Breaking: Gathering Headwinds To Move Gas Prices Lower

Chicken Little Dumb Cluck

You may have heard something about OPEC cutting oil production.

The Biden administration railed against the move and chicken littles everywhere took to the streets and airwaves to proclaim that the sky is falling because gas prices will inevitably rise. After all, the panicked proclaim, prices at the pump have already moved higher.

True, gasoline prices have recently moved high. However, there are reasons other than OPEC for that. In addition, there are several forces primed to push them lower.

OPEC Influence More Preception Than Reality

OPEC’s decision to reduce production by 2 million barrels a day is in reality more like a million barrels a day reduction. According to the U. S. Energy Information Administration (EIA), OPEC’s move will lower its production from 29.6 million barrels to 28.6 million barrels a day for the rest of this year and for the first quarter of 2023.

The reason OPEC’s stated cut of 2 million barrels a day is really more like one million is that the cartel is already producing less than its current quota.

In addition, you have to look at what prompted OPEC’s decision. The cartel fears a worldwide recession. If that happens, demand for oil/gasoline will decline pushing prices lower. So, OPEC’s move was a defensive – not aggressive action.

Why Are Gas Prices Higher

To be sure, OPEC’s announced production cut did push prices higher. West Texas Intermediate (WTI) moved toward $90 a barrel on the news. It had been trading around $80 a barrel several weeks ago. This week WTI declined for three days before rallying slightly Thursday. Late Friday it was trading at $85.74.

The reason for the recent rise in gas prices has more to do with interruptions in domestic than foreign production.

Outages at oil refineries in California and Ohio have restricted production in this country and contributed to recent price hikes at the pump. California in particular has suffered because state laws governing gas formulations are more restrictive than other states. As a result, a gallon of gas there currently goes for $6.152 while the national average is $3.903, according to the AAA.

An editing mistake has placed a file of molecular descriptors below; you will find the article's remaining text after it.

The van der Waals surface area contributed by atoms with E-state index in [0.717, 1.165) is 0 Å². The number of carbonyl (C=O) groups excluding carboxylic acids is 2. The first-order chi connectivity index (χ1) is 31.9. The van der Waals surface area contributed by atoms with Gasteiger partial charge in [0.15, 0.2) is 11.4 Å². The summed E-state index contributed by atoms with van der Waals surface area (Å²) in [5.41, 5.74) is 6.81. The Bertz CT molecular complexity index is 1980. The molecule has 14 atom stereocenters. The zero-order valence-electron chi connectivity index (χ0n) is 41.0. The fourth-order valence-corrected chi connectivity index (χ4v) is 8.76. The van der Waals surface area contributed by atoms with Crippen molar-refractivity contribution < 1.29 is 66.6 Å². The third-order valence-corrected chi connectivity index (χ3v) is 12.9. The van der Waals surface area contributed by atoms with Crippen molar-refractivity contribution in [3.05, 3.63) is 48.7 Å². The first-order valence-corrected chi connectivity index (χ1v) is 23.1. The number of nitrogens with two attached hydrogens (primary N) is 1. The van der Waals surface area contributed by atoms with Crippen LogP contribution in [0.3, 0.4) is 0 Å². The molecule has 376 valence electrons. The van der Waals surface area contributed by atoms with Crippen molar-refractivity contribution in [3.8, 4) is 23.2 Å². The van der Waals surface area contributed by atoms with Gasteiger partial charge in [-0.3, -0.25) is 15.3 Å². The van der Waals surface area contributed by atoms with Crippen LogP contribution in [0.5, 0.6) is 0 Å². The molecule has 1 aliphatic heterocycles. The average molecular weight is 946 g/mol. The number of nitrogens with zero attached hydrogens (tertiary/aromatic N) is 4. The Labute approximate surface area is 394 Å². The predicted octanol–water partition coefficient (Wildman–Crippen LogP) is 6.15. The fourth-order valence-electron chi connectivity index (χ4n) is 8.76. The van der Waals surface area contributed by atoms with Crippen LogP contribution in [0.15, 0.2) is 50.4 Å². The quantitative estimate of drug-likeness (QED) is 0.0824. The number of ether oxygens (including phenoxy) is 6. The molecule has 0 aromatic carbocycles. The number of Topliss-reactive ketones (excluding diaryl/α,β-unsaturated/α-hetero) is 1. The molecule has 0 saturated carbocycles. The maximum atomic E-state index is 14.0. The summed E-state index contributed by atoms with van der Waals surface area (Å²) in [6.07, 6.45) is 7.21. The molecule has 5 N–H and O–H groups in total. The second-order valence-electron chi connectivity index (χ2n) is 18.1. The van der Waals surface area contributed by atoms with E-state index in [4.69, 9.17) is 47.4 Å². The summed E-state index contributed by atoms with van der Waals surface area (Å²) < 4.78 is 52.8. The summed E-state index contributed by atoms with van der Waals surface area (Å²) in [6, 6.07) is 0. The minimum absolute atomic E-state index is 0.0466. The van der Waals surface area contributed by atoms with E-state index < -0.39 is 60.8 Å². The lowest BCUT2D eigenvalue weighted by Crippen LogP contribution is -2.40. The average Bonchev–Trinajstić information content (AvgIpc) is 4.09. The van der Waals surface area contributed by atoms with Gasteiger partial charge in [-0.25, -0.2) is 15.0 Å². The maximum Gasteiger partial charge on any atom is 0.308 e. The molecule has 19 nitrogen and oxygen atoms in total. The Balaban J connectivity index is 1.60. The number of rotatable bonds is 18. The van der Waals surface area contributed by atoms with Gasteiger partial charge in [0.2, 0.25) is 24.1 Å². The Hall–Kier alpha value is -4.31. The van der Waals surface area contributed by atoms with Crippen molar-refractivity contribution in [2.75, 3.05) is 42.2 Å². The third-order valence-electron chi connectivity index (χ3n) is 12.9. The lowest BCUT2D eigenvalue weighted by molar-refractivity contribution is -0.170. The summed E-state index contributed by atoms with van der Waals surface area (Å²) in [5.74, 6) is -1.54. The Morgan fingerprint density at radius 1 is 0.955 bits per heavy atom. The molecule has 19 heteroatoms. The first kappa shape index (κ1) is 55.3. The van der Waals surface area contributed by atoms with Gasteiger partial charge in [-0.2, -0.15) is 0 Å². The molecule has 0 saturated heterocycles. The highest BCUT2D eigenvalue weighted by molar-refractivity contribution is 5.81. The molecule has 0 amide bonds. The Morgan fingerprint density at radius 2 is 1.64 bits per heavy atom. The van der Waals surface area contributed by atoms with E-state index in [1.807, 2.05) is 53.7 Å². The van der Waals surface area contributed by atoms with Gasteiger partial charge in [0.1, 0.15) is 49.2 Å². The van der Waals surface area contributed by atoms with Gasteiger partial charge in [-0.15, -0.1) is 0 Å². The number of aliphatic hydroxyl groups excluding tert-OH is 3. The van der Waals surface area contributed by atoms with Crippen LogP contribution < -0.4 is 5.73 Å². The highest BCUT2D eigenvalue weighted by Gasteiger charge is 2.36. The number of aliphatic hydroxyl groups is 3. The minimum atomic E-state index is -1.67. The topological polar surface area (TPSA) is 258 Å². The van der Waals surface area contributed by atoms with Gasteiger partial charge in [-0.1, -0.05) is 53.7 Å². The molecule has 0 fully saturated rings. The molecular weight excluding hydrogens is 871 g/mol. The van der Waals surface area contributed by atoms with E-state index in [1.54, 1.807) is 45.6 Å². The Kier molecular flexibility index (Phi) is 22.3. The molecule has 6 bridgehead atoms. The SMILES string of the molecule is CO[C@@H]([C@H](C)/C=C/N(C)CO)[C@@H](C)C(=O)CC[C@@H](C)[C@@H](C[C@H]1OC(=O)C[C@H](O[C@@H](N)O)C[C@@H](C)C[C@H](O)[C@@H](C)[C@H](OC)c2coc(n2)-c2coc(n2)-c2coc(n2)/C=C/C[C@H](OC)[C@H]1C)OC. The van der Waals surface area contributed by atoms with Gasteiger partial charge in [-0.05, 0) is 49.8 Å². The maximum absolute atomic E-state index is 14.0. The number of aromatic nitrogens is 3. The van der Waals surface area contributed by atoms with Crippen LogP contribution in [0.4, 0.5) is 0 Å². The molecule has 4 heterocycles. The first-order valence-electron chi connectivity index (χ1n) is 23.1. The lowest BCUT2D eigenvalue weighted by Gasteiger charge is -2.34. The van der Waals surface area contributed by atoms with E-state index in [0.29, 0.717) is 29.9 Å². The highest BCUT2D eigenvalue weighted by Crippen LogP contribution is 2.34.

Gas Prices Headed Down

The EIA has forecast gas prices will decline to about $3.80 a gallon for the remainder of this year. However, the agency expects an even greater drop to $3.57 early next year. In addition, the EIA expects diesel prices to hit $4.86 this year and tumble to $4.29 in the first quarter of 2023.

So, why the rosy outlook?

Increased U. S. Production – Decreased Demand

While international oil production is decreasing, domestic production is increasing.

American crude oil production is expected to pick up about 700,000 barrels a day from now into 2023. The EIA forecasts that U. S. oil production will average 11.7 million barrels a day for the rest of the year and rise to 12.4 million next year.

At the same time, demand is expected to drop.

Gasoline consumption in the United States is expected to decline by 40,000 barrels a day this year to an average of 8.8 million barrels a day says the EIA. Further, the agency sees consumption staying at or near that level through next year.

As if fulfilling those expectations, gasoline consumption dropped from 9.47 million barrels per day to 8.28 million barrels a day last week. At the same time, the supply of gasoline increased by two million barrels to 209.5 million, reports the AAA.

Strong Dollar Reduces Oil Prices

Another factor keeping gas prices from approaching previous highs is the strong dollar.

When economists refer to a strong dollar they are talking about how the dollar matches up against foreign currencies. A strong dollar makes U. S. exports more expensive for consumers in other countries. Conversely, it makes imports cheaper for Americans to buy.

Since crude oil is priced in dollars, it means the dollar can buy more oil than if it were stable or weak. In addition, countries that do not use the dollar see oil prices rise faster. That results in decreasing demand.

The Prospect of Global Recession

On top of everything else, recession fears dampen demand for oil. As mentioned previously, that is what prompted OPEC’s production drop.

“Global economic activity is experiencing a broad-based and sharper-than-expected slowdown, with inflation higher than seen in several decades,” according to an International Monetary Fund (IMF) report.

When economic growth slows, people drive less.

“Global growth is forecast to slow from 6.0 percent in 2021 to 3.2 percent in 2022 and 2.7 percent in 2023,” according to the IMF report.


A lot of things influence the price of gasoline. We have not mentioned them all here, such as the war in Ukraine and Chinese economic and health policies as well as sanctions against oil-producing Venezuela.

So, the next time chicken little comes by to tell you the sky is falling, tell him to take his head out of the clouds and dig deeper for information.

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